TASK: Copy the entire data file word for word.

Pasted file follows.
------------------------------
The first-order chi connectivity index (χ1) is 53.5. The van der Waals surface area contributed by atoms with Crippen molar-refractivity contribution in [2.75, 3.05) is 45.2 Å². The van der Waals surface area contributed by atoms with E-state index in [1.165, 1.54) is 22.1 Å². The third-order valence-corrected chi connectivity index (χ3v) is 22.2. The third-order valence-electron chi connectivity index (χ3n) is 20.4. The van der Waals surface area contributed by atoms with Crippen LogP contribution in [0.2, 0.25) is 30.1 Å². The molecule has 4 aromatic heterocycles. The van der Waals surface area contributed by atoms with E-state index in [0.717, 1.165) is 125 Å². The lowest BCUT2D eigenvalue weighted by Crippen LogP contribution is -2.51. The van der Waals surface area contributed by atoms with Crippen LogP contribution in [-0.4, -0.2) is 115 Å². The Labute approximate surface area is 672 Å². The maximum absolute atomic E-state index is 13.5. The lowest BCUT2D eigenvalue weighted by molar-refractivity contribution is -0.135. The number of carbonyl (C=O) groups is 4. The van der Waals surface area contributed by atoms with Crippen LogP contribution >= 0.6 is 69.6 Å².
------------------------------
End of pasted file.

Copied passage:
The first-order chi connectivity index (χ1) is 53.5. The van der Waals surface area contributed by atoms with Crippen molar-refractivity contribution in [2.75, 3.05) is 45.2 Å². The van der Waals surface area contributed by atoms with E-state index in [1.165, 1.54) is 22.1 Å². The third-order valence-corrected chi connectivity index (χ3v) is 22.2. The third-order valence-electron chi connectivity index (χ3n) is 20.4. The van der Waals surface area contributed by atoms with Crippen LogP contribution in [0.2, 0.25) is 30.1 Å². The molecule has 4 aromatic heterocycles. The van der Waals surface area contributed by atoms with E-state index in [0.717, 1.165) is 125 Å². The lowest BCUT2D eigenvalue weighted by Crippen LogP contribution is -2.51. The van der Waals surface area contributed by atoms with Crippen LogP contribution in [-0.4, -0.2) is 115 Å². The Labute approximate surface area is 672 Å². The maximum absolute atomic E-state index is 13.5. The lowest BCUT2D eigenvalue weighted by molar-refractivity contribution is -0.135. The number of carbonyl (C=O) groups is 4. The van der Waals surface area contributed by atoms with Crippen LogP contribution >= 0.6 is 69.6 Å².